That certain individuals drawn to the camaraderie of a group are also driven by a longing for power over that group, is the dark side of this equation. These are the “bad apples” like Hitler (the man who greatly influenced Milgram’s thinking), and the volunteer in Zimbardo’s experiment who made it his goal to be the “baddest” prison guard of the bunch, that are now in a position to shepherd the remaining whose “volunteer personality” drew them in. (And the “good Germans” who looked away? Could it possibly be something as banal as self-preservation in the face of a steamroller?) But Hitler, while an atrocious exception, was merely a fluke writ large, evidenced by the armed forces around the world that with the same “volunteer personality” as his followers turned this into a strength to bring him down. This “volunteer personality” is an integral part of society. The people who join the army and end up torturing innocent Iraqis are the flip side of firefighters who rush into burning buildings without thinking twice. They all do what is acceptable group behavior in those circumstances. But, once again, to say that simply anyone in the general population has the personality to engage in any of these acts, awful or heroic, is nonsense.
Similarly, the “McDonald’s incident” detailed in Gibney’s 2006 doc (and which is the subject of Craig Zobel’s docudrama Compliance, a 2012 Sundance premiere – yes, Milgram and Zimbardo are big with the indie hipster crowd) in which an assistant manager was led to strip search a teenage employee by a phone prankster, is misleading. It takes a certain personality type – clearly not just anyone in society – to be convinced to do such a heinous thing. It reminded me of the stories on the news that scream, “Email identity scam – it could happen to you!” Most people delete their junk mail so, no, it could not happen to them. The people who open their junk mail and are ripe for scammers are the same people that strip-search employees at the behest of a fake officer on the phone. The majority of society will never be scammed, never be tricked into ignoring their conscience. (That the fake officer scammed 70-100 restaurant employees only proves that he was tricking the same personality type – conducive to that line of work – over and over again. And when the assistant manager’s fiancé ultimately was given “permission” by the voice on the phone to partake of oral sex he really was revealing his “bad apple” colors.)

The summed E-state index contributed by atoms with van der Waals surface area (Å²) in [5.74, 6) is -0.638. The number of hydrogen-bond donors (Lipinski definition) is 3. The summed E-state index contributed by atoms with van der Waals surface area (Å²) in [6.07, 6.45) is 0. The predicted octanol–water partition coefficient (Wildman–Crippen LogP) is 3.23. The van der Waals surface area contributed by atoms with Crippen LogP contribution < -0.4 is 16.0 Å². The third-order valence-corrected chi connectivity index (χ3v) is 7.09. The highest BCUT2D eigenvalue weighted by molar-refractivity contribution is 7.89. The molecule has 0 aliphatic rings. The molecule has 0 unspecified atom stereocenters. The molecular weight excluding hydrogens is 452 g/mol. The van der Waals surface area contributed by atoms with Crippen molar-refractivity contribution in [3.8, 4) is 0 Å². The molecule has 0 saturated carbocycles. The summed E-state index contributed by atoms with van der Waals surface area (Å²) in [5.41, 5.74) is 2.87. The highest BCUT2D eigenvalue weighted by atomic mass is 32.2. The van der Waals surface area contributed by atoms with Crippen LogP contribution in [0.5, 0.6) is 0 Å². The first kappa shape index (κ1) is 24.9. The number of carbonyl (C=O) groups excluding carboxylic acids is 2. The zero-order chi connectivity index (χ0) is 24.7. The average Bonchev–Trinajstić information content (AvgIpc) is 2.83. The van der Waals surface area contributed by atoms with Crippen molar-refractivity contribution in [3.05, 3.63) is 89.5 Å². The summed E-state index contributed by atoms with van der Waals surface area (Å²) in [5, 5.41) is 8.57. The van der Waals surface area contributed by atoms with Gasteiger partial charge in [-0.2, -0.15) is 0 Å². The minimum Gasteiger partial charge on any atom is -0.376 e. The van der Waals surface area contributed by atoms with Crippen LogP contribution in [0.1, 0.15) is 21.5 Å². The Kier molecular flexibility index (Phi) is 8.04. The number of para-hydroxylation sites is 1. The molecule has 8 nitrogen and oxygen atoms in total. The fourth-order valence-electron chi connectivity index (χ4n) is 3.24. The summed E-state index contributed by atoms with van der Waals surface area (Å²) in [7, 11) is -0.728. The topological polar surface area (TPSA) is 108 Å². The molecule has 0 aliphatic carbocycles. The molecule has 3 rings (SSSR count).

Fortunately, I did find one study broached by The Human Behavior Experiments that held up in the light of day. Kitty Genovese who was murdered in front of 38 witnesses was as much a victim of the circumstances in NYC then as she was of a mentally deranged man. The city since has cleaned up, the crime rates plummeted, and our collective consciousness, our notions of both proper and unacceptable behavior, has changed. The “broken windows” theory Giuliani loved so much is really based on the assumption that if lawlessness as unacceptable behavior can be “marketed” to society then society will start obeying the law. When Kitty Genovese was murdered it was acceptable behavior in NYC to mind one’s own business (because not minding one’s own business could get you killed!) A murder like that could not happen today because we’ve long since bought Giuliani’s “product,” the behavior of the majority has shifted. I say it’s high time for the outmoded thinking of Milgram and Zimbardo to shift as well.
– Lauren Wissot